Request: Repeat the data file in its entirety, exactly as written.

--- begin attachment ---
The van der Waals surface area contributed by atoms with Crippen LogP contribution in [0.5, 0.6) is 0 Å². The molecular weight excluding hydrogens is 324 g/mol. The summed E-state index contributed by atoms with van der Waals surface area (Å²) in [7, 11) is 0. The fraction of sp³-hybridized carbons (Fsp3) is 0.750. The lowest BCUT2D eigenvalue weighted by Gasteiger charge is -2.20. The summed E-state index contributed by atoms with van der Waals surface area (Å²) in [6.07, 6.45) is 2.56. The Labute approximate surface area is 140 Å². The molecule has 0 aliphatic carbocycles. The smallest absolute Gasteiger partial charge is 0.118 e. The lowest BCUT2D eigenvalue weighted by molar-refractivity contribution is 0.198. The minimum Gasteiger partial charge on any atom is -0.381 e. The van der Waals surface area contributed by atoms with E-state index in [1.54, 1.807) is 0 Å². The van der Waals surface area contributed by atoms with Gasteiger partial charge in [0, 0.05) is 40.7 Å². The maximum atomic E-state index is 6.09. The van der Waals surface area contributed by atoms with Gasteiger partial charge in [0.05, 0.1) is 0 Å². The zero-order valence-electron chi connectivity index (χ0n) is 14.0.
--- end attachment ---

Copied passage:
The van der Waals surface area contributed by atoms with Crippen LogP contribution in [0.5, 0.6) is 0 Å². The molecular weight excluding hydrogens is 324 g/mol. The summed E-state index contributed by atoms with van der Waals surface area (Å²) in [7, 11) is 0. The fraction of sp³-hybridized carbons (Fsp3) is 0.750. The lowest BCUT2D eigenvalue weighted by Gasteiger charge is -2.20. The summed E-state index contributed by atoms with van der Waals surface area (Å²) in [6.07, 6.45) is 2.56. The Labute approximate surface area is 140 Å². The molecule has 0 aliphatic carbocycles. The smallest absolute Gasteiger partial charge is 0.118 e. The lowest BCUT2D eigenvalue weighted by molar-refractivity contribution is 0.198. The minimum Gasteiger partial charge on any atom is -0.381 e. The van der Waals surface area contributed by atoms with E-state index in [1.54, 1.807) is 0 Å². The van der Waals surface area contributed by atoms with Gasteiger partial charge in [0, 0.05) is 40.7 Å². The maximum atomic E-state index is 6.09. The van der Waals surface area contributed by atoms with Gasteiger partial charge in [0.05, 0.1) is 0 Å². The zero-order valence-electron chi connectivity index (χ0n) is 14.0.